Lying is a condition of the “self.”  People unwittingly tell what we may term as “white lies” to protect our psyche (soul) from the guilt imposed upon ourselves by the mature functioning of our conscience (Rom. 2:14, 15).  One of Satan’s schemes against the church is to create a scenario described in II Corinthians chapters one and two (II Cor. 11:13-15).  They had become involved in the “blaming game” based on the lie.  Paul’s admonition was to accept the fact that Christians don’t always choose the good we know we ought to do; therefore, we need to forgive as we have been forgiven (II Cor. 2:10, 11).  We are sinners saved by grace if we will confess our sins in godly sorrow (I John 1:7; II Cor. 7:9-11).  See Part II, Lesson Five for the exegetical details for our text.

Why people lie cannot be fully appreciated unless we understand how it relates to our God-given need for glory as a child of God.  We need the sonship level of glory because this is why God created all people.  Sin’s degradation of our personal glory, as well as our glory for God as His children, is what caused Jesus to be sacrificed as our sin offering.  Animal sacrifices did not cleanse repentant sinners’ consciences of guilt (Heb. 10:1-4).  Guilt robs people of glory; therefore, the guilt of sin is a powerful motivational force for lying.  People have a problem accepting ourselves as non-glorious; therefore, we lie to ourselves and to others about our sin.  Paul said he would boast about his weaknesses but for most of us this attitude may be difficult to master (II Cor. 12:5).  We try to keep our weaknesses hidden away, even from ourselves.  It is a serious psychological problem.  For more details Google “the shadow” by Carl Jung.

We want glory, honor and peace for our inner man.  We need satisfaction for these needs God created in us in order to be happy, but at this point in time and place, they are our goals (Rom. 2:7).  We have hope.  Hope is a part of the definition of faith.  The full satisfaction will come on Judgment Day (Rom. 2:10). The character we develop while learning to satisfy our needs are treasures we are laying up for eternity with God (Matt.6:20).  These things should be understood to be able to appreciate why Paul dedicated so much space in this letter to move the church to accept his appeal for a pure conscience.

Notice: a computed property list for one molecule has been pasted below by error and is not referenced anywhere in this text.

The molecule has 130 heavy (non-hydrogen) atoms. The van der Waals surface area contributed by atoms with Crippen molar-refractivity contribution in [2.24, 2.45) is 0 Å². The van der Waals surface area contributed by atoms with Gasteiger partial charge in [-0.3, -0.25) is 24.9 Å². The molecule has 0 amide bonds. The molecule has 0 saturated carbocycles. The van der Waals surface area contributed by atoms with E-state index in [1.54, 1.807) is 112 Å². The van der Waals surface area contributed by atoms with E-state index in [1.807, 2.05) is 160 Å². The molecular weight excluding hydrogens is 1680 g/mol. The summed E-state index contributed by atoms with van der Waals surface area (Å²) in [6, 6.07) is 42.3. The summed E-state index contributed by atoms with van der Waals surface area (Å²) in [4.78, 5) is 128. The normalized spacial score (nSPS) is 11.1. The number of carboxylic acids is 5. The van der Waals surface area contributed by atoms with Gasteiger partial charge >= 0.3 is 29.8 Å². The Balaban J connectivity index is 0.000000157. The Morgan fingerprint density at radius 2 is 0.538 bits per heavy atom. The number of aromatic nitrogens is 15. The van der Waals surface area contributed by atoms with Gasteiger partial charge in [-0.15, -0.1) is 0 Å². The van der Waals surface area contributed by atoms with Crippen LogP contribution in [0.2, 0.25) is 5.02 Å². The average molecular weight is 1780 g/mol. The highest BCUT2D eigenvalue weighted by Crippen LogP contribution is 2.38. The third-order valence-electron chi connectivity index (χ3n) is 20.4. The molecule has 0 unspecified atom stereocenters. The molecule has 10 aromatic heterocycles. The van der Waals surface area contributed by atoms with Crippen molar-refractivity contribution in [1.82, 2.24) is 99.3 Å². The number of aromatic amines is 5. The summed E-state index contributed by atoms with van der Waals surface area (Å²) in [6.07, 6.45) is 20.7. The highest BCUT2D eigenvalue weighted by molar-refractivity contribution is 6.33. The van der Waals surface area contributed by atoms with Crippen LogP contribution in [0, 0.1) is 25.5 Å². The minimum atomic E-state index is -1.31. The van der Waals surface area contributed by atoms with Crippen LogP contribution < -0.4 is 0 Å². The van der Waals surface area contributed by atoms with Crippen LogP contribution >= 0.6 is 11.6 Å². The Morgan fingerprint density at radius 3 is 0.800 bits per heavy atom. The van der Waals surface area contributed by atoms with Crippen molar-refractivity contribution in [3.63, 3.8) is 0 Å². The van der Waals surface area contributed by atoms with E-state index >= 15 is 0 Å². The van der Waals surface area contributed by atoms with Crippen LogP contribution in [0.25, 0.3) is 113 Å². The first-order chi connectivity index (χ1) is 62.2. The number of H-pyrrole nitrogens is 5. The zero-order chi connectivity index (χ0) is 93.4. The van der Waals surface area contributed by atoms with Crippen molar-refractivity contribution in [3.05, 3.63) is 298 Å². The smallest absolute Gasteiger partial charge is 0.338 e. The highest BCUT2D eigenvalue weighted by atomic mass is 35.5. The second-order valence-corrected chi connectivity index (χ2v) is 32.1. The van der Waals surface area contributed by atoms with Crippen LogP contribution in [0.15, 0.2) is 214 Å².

Paul based his claim of maintaining a guilt-free conscience, in spite of the fact he did not keep his appointment, on two points; his holiness and sincerity.  Please note “holiness” in the word definitions is from a Greek word meaning “singleness of intent.”  Paul claims he did not make changes in his schedule or perform the service of his ministry, except to serve them.  He did “not peddle the word of God” for his own profit.  He had a single purpose and it was to save and serve the lost in the name of Jesus.   The following is an excerpt from my book entitled the “Sermon on the Mount,” Part IV, Introduction.  Jesus used the same Greek word Paul used, only as an adverb.

A single eye, or mind, verses a double-mind is an attribute of character.  Jesus had Christian character in mind and how it relates to our practicing our righteousness in different aspects of our daily lives and in our services to God.  Christian character was His subject in our study in Part III. 

The simple or single eye, translated from “haplous,” is used in a moral sense in Matthew 6:22 and Luke 11:34.  Furthermore, it is said of the eye; “singleness” of purpose keeps us from the snare of seeking a treasure in two places and consequently a divided heart.

“Haplous” is translated “generously” in the NIV, NASB and liberally in the KJV.  It carries the idea of God giving wisdom liberally with singleness of heart, that is, a single purpose in James 1:5.  From “haplous” we find “haplotes” translated “He who gives, with liberality” (NIV) in Rom. 12:8.  In II Cor. 11:3 we have the same word translated “Your minds may somehow be led astray from the sincere and pure devotion to Christ.”  Also see liberality (NIV) in II Cor. 8:2; 9:11, 13.   In Eph. 6:5 and Col. 3:22 a derivative of “haplos” is translated “sincerity.”

If, indeed, Matthew 6:22, 23 is the central principle Jesus applied to the other principles of life He taught in chapter six, we need to know what He meant in His simple analogy about how we see life.  And then how the way we “live in physical/spiritual reality” affects what we do.  The key to understanding “haplous” is in its opposite, “diplous.” It means double (I Tim 5:17).   Double is a good thing when it comes to honor; however, when it speaks of a “double-mind” it speaks of weak character (Jas 1:8).     End of excerpt.